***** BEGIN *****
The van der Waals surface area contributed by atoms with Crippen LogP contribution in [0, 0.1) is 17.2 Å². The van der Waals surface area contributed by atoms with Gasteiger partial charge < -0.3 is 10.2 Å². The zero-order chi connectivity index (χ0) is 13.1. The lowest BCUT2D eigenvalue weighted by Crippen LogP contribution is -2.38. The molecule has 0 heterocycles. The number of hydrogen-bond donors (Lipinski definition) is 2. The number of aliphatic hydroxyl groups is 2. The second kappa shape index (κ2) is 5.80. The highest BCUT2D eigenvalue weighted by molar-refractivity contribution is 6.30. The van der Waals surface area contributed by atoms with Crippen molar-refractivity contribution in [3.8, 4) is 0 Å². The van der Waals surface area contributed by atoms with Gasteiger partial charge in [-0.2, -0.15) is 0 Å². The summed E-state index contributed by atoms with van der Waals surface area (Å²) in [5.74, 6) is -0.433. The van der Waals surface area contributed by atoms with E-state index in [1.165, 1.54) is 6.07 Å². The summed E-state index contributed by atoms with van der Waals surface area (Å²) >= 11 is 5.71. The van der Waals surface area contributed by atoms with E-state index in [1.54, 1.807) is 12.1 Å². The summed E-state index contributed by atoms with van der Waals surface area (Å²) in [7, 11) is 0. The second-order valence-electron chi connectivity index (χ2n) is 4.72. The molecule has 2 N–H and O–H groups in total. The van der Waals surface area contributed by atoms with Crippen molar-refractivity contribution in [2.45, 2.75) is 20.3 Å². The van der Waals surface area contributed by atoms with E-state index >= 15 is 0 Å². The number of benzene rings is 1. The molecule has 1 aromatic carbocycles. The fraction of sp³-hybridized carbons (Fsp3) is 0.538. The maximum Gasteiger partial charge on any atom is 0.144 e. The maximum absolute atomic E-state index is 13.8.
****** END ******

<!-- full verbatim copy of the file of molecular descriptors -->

The van der Waals surface area contributed by atoms with Crippen LogP contribution in [0, 0.1) is 17.2 Å². The van der Waals surface area contributed by atoms with Gasteiger partial charge < -0.3 is 10.2 Å². The zero-order chi connectivity index (χ0) is 13.1. The lowest BCUT2D eigenvalue weighted by Crippen LogP contribution is -2.38. The molecule has 0 heterocycles. The number of hydrogen-bond donors (Lipinski definition) is 2. The number of aliphatic hydroxyl groups is 2. The second kappa shape index (κ2) is 5.80. The highest BCUT2D eigenvalue weighted by molar-refractivity contribution is 6.30. The van der Waals surface area contributed by atoms with Crippen molar-refractivity contribution in [3.8, 4) is 0 Å². The van der Waals surface area contributed by atoms with Gasteiger partial charge in [-0.2, -0.15) is 0 Å². The summed E-state index contributed by atoms with van der Waals surface area (Å²) in [5.74, 6) is -0.433. The van der Waals surface area contributed by atoms with E-state index in [1.165, 1.54) is 6.07 Å². The summed E-state index contributed by atoms with van der Waals surface area (Å²) >= 11 is 5.71. The van der Waals surface area contributed by atoms with E-state index in [1.54, 1.807) is 12.1 Å². The summed E-state index contributed by atoms with van der Waals surface area (Å²) in [7, 11) is 0. The second-order valence-electron chi connectivity index (χ2n) is 4.72. The molecule has 2 N–H and O–H groups in total. The van der Waals surface area contributed by atoms with Crippen molar-refractivity contribution in [2.45, 2.75) is 20.3 Å². The van der Waals surface area contributed by atoms with E-state index >= 15 is 0 Å². The number of benzene rings is 1. The molecule has 1 aromatic carbocycles. The fraction of sp³-hybridized carbons (Fsp3) is 0.538. The maximum Gasteiger partial charge on any atom is 0.144 e. The maximum absolute atomic E-state index is 13.8.